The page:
Today we’d like to introduce you to Anne Farley Gaines.
Every artist has a unique story. Can you briefly walk us through yours?
My artwork has always had its primary source in nature and I work in several media. Early influences were my childhood in rural Michigan and exposure to the work of Lynn Bogue Hunt, my great-uncle, noted wildlife artist. I met him in 1960 when I was six years old and he was 82 when visiting him on Long Island with my grandmother, mother, and sister Susan. I grew up looking at Uncle Lynn’s drawings and paintings of birds and I painted and drew continually in those early years, inspired by his example. Concurrently, I studied piano, a few instruments, vocal music, and drama, all which eventually served to add breadth and imagination to my artwork.
I began my undergraduate education at Principia College in Elsah, IL as a music major, but switched to art after taking my first college art course in the spring. I acquired a serious passion for painting watercolors on location which led to a study trip to Europe. The challenge of interpreting color and effects of light and shadow on foliage, land formations, architecture, and portraiture continues to motivate me. John Singer Sargent’s timeless watercolors occasionally provide stylistic inspiration. Eventually, I became interested in more 3-D approaches.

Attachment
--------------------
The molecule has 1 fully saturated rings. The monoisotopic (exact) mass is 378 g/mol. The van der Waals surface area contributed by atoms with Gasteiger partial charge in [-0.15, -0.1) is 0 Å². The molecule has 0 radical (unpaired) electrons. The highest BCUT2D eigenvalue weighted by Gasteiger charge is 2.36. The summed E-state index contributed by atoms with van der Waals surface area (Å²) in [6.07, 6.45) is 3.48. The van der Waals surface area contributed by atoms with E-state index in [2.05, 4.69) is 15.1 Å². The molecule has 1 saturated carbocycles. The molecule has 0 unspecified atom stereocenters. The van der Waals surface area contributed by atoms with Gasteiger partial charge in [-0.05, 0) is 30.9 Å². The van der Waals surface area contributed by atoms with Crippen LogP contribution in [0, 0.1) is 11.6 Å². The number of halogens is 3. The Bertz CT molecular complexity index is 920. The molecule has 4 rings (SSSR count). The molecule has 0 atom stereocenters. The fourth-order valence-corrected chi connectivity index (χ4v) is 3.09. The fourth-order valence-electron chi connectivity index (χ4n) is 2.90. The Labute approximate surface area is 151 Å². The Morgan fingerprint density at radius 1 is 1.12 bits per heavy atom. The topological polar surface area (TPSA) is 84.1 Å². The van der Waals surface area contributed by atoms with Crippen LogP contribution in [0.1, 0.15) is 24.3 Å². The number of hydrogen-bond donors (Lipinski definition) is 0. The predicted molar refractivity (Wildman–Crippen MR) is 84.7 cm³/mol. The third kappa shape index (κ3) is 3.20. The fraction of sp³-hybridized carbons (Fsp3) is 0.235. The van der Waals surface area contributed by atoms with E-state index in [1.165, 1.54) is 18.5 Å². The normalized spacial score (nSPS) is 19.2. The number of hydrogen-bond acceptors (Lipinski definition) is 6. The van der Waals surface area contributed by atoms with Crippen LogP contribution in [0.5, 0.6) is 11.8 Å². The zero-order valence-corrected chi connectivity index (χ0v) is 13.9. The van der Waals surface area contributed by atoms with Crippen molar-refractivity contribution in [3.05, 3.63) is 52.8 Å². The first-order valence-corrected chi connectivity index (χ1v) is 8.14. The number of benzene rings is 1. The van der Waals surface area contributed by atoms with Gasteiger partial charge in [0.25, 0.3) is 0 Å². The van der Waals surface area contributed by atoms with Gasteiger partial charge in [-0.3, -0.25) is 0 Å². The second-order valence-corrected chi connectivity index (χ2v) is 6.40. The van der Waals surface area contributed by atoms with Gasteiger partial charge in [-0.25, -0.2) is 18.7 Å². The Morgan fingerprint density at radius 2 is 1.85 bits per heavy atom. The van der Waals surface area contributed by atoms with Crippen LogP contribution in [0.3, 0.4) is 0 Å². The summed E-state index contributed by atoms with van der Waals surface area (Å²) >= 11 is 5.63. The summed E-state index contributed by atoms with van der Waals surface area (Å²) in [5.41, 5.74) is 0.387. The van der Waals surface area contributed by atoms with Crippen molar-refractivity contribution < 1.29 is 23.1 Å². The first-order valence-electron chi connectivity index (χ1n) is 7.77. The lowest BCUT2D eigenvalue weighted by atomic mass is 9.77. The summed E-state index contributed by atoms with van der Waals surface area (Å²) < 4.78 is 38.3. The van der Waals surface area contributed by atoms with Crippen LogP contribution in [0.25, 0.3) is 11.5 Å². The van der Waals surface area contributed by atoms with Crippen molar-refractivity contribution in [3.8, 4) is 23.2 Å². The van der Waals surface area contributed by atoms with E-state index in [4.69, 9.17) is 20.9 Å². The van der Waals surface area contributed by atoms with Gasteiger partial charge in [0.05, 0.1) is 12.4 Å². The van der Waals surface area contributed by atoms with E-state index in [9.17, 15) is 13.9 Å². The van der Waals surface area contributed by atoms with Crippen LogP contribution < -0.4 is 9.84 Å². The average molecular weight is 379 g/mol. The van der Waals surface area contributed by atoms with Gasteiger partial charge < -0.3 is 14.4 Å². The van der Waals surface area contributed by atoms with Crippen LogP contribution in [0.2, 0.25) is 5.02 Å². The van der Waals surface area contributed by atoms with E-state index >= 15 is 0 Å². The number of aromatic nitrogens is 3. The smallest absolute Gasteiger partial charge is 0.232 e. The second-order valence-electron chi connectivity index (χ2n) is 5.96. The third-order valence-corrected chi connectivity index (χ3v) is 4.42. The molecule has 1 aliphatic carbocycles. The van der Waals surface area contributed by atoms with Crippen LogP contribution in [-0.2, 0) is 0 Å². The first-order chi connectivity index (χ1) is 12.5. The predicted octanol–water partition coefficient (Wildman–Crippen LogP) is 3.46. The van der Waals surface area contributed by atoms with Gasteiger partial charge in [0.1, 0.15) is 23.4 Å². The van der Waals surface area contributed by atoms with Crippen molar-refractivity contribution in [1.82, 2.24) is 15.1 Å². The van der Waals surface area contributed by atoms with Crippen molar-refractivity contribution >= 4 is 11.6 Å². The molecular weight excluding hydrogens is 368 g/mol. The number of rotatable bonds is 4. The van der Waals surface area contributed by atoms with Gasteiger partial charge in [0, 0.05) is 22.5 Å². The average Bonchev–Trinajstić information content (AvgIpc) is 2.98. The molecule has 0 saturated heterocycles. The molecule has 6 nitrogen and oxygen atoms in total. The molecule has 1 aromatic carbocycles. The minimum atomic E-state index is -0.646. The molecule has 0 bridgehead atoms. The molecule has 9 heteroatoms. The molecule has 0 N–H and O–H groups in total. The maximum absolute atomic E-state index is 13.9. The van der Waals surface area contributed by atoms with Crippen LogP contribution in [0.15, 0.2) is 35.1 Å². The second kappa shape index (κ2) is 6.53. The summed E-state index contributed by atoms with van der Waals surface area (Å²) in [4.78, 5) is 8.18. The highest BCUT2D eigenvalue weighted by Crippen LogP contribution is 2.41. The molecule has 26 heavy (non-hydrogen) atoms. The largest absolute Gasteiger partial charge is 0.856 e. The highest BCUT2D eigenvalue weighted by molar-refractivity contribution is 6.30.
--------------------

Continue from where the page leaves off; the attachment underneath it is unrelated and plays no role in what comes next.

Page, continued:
In the early 1980s after receiving my M.F.A. from Bowling Green State University in Ohio, I began producing large mixed-media paintings of garden imagery and the undersea, originally drawn from memories of a trip to Australia’s Great Barrier Reef that I needed to express. Metaphorically, they represented introspection and going deep within one’s consciousness. These works on paper and canvas involved combining acrylics, modeling paste, oriental papers, polymer mediums, and canvas threads. They led to the making of shaped wall pieces, inspired somewhat by the constructions of Frank Stella. Eventually, I began creating shaped folding screens.
Working 3-dimensionally in watercolor and mixed-media brings a narrative element to my current works, several derived from Shakespeare’s writings, other literature, and travel. Landscape, literature and current events are the subjects for my ceramic plaques, reminiscent of those produced by the Della Robbia brothers in the 1400’s. Sometimes, I collaborate in ceramic with my sculptor husband, Geoffrey Novelli, with whom I also work in cast iron. I incorporate ceramic and mosaic into collaborative murals I organize, relishing the tactility, surface variation, and opportunities to work with others. The most ambitious work I’ve done thus far is designing and producing a 30’x15′ mural in ceramic, paint, and mosaic produced with participants in Wichita Falls, Texas. I love the challenge of SIZE and COMPLEXITY, something having to do, perhaps, with being the youngest of four sisters and the youngest member of both sides of my family and feeling the need for my ‘voice’ to be heard.